Diegeses and The Kyoto Man – Book Reviewsposted by
D. Harlan Wilson
Trade paperback, 111 pp., $7.99; eBook, $2.99
The Kyoto Man
D. Harlan Wilson
Raw Dog Screaming Press, 2013
Trade paperback, 234 pp., $14.95; eBook, $4.99
Reviewed by Michael R. Collings
Perhaps the best way to introduce readers to two recent books by D. Harlan Wilson—Diegeses, a collection of two novelettes; and The Kyoto Man: A Pulp Science Fiction Novel, the third in his Scikungfi trilogy—is to quote a passage from an early chapter, “the 10001st time I turned into Kyoto—Diagnostic Prose.” After the eponymous character has been threatened, he responds:
–Last chance. Last chance for what? What will you do to me? Molest me? Murder me? Swallow my soul? You don’t even know. You’re simply enacting the motions. Dionysian motions. Entropic motions. You’re enslaved by a narrative that you can’t see. You’re characters in a trashy pulp novel. It ticks and it tocks—you can’t stop the lynched pendulum from swinging back and forth like a dogtongue. You can enter it from infinite orifices. You can go backwards and forwards. You can put a bookmark in it, pause it. But unless you understand it, it means nothing. And yet this narrative is God and Guide. I am not the author. There is no author. There is Cause. There is Effekt. I roost on the Precipice and perceive the geographies of Dogshit. Through the vehicle of my body, you will learn the meaning of ragged storytelling. I am the Podium on which you may stand tall and pose questions with lethal answers. Interrogation is contingent upon desire, you Unholy Fuckers. Crack open my person like an egg and my fuming essence will flow into the gutters and drown all of the impersonators. These are mere snippets of my plagiarized word horde. My horde is fractal and true. But in the end it will ring false. Mind you, Gentlemen Cunts: the scope of my assholery knows no bounds. (21)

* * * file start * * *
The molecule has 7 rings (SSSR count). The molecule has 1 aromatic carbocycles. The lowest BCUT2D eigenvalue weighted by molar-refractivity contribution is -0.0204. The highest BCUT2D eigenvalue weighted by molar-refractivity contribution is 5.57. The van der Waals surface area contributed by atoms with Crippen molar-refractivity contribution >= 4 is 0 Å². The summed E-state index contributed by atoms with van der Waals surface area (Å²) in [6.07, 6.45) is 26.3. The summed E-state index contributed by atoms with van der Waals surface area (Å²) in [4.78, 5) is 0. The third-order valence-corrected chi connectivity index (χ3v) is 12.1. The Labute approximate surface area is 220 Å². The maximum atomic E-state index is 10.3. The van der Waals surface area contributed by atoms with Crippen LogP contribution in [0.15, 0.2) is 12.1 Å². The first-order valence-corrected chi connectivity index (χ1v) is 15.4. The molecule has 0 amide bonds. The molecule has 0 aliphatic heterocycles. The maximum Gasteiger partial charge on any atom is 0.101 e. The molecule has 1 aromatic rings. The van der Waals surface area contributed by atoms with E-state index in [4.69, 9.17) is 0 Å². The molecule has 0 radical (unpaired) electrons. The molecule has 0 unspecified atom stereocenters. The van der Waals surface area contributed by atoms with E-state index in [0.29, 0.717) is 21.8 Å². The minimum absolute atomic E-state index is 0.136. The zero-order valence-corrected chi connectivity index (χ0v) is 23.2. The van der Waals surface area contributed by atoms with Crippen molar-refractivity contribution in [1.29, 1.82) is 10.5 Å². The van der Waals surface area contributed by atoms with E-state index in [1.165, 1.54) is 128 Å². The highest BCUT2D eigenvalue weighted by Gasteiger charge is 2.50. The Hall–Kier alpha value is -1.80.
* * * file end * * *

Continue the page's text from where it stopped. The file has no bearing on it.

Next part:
Most readers of science fiction, fantasy, and horror approach books with a number of clearly defined expectations. There will be well-rounded characters, as opposed to flat caricatures designed to be manipulated at will by the author. There will be a plot, with a nicely Aristotelian, discernible beginning, middle, and end, even if the book itself begins in medias res, “in the middle of things.” There will be a setting that amplifies and in part defines plot and character. There will be a degree of coherence, allowing readers to follow specific paths of causality and consequence. There will be a sense of words used as tools to create story rather than words as art, superior to and at times divorced from story.
Occasionally, writers on the edges of the genres choose to abrogate these expectations as a means of exploring not simply a fictional world but the boundaries of language, structure, conventions, even meaning. Such stories may be difficult and discomfiting for many readers; for others, they may become exciting, stimulating, energizing forays into possibilities.
Such are Wilson’s books. Diegeses (which refers to a kind of narrative-with-commentary) consists of “The Bureau of Me” and “The Idaho Reality,” linked by a common character, Curd. The books begins with two black-suited, otherwise anonymous men carrying invitations to The Bureau of Me, and from that point on, things become elliptical, confusing, chaotic, bizarre, futuristic, and eminently surrealistic. In The Kyoto Man, perhaps the easiest thing to understand is that throughout the novel, the main character transforms some 10001 times (more or less) into the Japanese city of Kyoto. Chapters include stream-of-consciousness narrative, a photograph unaccompanied by text or explanation, a comic-book panel (which looks suspiciously like the aforementioned photograph), scripts for sitcom episodes, and occasional “Infodump(s), or Thy Piles.”
In other words, conventional expectations for characterization, plot, setting, and development are subverted, inverted, possibly perverted (depending upon how readers like their narratives), all for the sake of linguistic experimentation. Recommended for traditional readers? No. For readers willing to dedicate time, energy, and imagination into re-constructing a de-constructed narrative, however, the books can be both a challenge and a pleasure.